Avoiding Distractions

Avoiding Distractions

I'm old enough to remember that after a particular hour, literally nothing was on television, and the screen would turn fuzzy. When someone needed to reach you by phone, they would leave a voicemail if you weren't home. We didn't have cell phones, so texting wasn't an option, and social media wasn't an option because the internet didn't exist. You might be wondering if a caveman is writing this by now, but I promise I'm not quite that old. 

Security Officers are hired to protect people and property. We do this by being consistent, visible, and having situational awareness. However, many things and people can distract us from our core focus daily. Security Officers using their cell phones are the #1 distraction, but plenty of others vie for our attention. 

Below are some common distractors: 

Co-Workers- If you work access control sitting at a desk, it instantly becomes a hang-out for employees. The problem with this water-cool mentality is thatit is a major distraction and just a bad look. It's never fun to be the bad guy, but you need to tell them to keep it moving. 

 Trying to Multitask- The short answer to whether people can multitask is no. Multitasking is a myth. The human brain cannot perform two tasks requiring high-level brain function simultaneously. Low-level functions like breathing and pumping blood aren't considered in multitasking. Only the tasks you have to "think" about are considered. What happens when you think you are multitasking is that you are rapidly switching between tasks.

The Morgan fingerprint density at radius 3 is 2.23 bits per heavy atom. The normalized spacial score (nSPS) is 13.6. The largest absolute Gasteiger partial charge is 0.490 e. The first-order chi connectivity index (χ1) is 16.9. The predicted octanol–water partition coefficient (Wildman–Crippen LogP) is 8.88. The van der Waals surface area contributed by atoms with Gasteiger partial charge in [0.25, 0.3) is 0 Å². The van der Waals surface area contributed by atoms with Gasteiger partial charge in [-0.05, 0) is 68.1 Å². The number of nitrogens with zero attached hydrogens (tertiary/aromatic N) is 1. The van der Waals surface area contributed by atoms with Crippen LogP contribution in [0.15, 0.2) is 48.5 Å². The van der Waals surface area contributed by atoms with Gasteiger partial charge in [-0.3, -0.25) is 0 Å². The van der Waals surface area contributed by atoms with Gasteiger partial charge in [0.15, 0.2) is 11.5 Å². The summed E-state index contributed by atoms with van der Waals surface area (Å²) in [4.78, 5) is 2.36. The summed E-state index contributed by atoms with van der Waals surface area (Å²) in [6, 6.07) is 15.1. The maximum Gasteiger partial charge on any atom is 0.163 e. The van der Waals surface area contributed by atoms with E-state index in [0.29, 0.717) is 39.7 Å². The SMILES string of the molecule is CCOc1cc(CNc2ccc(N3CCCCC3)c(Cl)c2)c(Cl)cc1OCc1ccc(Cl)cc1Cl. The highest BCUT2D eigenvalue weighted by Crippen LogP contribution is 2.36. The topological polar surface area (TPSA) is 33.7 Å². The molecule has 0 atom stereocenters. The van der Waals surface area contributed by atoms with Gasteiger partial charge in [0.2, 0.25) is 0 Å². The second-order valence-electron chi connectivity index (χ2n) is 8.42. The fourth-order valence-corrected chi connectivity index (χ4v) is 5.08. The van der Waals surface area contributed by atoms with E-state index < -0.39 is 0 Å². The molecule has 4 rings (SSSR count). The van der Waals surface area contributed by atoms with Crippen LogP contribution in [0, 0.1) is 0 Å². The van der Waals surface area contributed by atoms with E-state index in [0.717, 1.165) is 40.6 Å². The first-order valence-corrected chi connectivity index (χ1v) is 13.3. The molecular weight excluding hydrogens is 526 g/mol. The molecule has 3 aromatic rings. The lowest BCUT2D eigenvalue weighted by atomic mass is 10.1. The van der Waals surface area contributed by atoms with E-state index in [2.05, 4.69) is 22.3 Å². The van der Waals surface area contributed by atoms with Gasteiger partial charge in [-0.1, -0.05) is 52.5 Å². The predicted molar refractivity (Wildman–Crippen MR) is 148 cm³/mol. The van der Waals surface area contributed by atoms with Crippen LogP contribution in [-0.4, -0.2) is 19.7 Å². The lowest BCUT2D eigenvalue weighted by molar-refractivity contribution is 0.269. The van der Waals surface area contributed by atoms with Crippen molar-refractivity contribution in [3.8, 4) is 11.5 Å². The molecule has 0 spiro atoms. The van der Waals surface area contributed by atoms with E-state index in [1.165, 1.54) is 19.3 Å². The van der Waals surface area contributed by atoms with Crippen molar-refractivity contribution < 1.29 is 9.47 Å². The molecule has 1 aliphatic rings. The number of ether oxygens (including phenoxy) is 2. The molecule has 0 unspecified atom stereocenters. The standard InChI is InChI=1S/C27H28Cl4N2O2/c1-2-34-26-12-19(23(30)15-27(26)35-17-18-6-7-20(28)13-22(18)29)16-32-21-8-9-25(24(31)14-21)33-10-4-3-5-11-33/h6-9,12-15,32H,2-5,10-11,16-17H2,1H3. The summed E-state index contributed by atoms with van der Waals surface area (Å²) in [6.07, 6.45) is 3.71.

Wearing too many hats- Maybe you have a big head like me, but even with a big head, it's designed to wear one hat at a time. If your job is understaffed, you might feel like you aren't being a team player if you don't help out. The next time you are "helping," ask yourself if this helps protect people & property. Suppose it doesn't politely decline to do it because you need to focus. 

We know that FOMO (Fear of Missing Out) is a real problem for some of us. I'm guilty, too, of allowing myself to get distracted occasionally, but I have created some ways to limit them. 

Below are a few: 

Time Blocking-Time blocking is a great way to tell ourselves this time is for a specific task. Set a timer if you need to and focus on your task at hand. 

Schedule Breaks-In the security world, we often work long hours, and our weeks are even longer. One mistake I usually see made is one long break all day vs. several more minor breaks. A 5-minute break can reset your energy for the day. 

Clarify Boundaries- Asking someone to step away from your post isn't rude; it's professional. There is a time and place for small talk, and it isn't at your work post if it hinders your ability to do your job. Continue the conversation with them later on your break. 

 It may not be easy, but we must remove distractions and remain focused. Remember, our job is to protect people and property, and that can't be accomplished if we are always distracted. 






Back to blog

Leave a comment

Please note, comments need to be approved before they are published.